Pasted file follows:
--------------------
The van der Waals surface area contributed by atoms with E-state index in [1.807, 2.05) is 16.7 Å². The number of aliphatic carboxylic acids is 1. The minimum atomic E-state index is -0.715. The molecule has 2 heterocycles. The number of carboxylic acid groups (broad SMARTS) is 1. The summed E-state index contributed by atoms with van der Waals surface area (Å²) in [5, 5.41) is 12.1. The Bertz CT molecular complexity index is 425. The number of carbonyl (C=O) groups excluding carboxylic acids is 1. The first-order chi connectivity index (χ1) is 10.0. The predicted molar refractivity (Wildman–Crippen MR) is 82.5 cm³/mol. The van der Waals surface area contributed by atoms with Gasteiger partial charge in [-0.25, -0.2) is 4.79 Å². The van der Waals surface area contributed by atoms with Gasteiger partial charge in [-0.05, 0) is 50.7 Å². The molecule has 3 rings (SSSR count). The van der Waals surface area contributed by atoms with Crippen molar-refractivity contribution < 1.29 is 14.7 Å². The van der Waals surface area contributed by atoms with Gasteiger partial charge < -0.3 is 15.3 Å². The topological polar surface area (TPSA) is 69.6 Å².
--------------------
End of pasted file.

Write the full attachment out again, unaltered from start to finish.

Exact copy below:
The van der Waals surface area contributed by atoms with E-state index in [1.807, 2.05) is 16.7 Å². The number of aliphatic carboxylic acids is 1. The minimum atomic E-state index is -0.715. The molecule has 2 heterocycles. The number of carboxylic acid groups (broad SMARTS) is 1. The summed E-state index contributed by atoms with van der Waals surface area (Å²) in [5, 5.41) is 12.1. The Bertz CT molecular complexity index is 425. The number of carbonyl (C=O) groups excluding carboxylic acids is 1. The first-order chi connectivity index (χ1) is 10.0. The predicted molar refractivity (Wildman–Crippen MR) is 82.5 cm³/mol. The van der Waals surface area contributed by atoms with Gasteiger partial charge in [-0.25, -0.2) is 4.79 Å². The van der Waals surface area contributed by atoms with Gasteiger partial charge in [-0.05, 0) is 50.7 Å². The molecule has 3 rings (SSSR count). The van der Waals surface area contributed by atoms with Crippen molar-refractivity contribution < 1.29 is 14.7 Å². The van der Waals surface area contributed by atoms with Gasteiger partial charge < -0.3 is 15.3 Å². The topological polar surface area (TPSA) is 69.6 Å².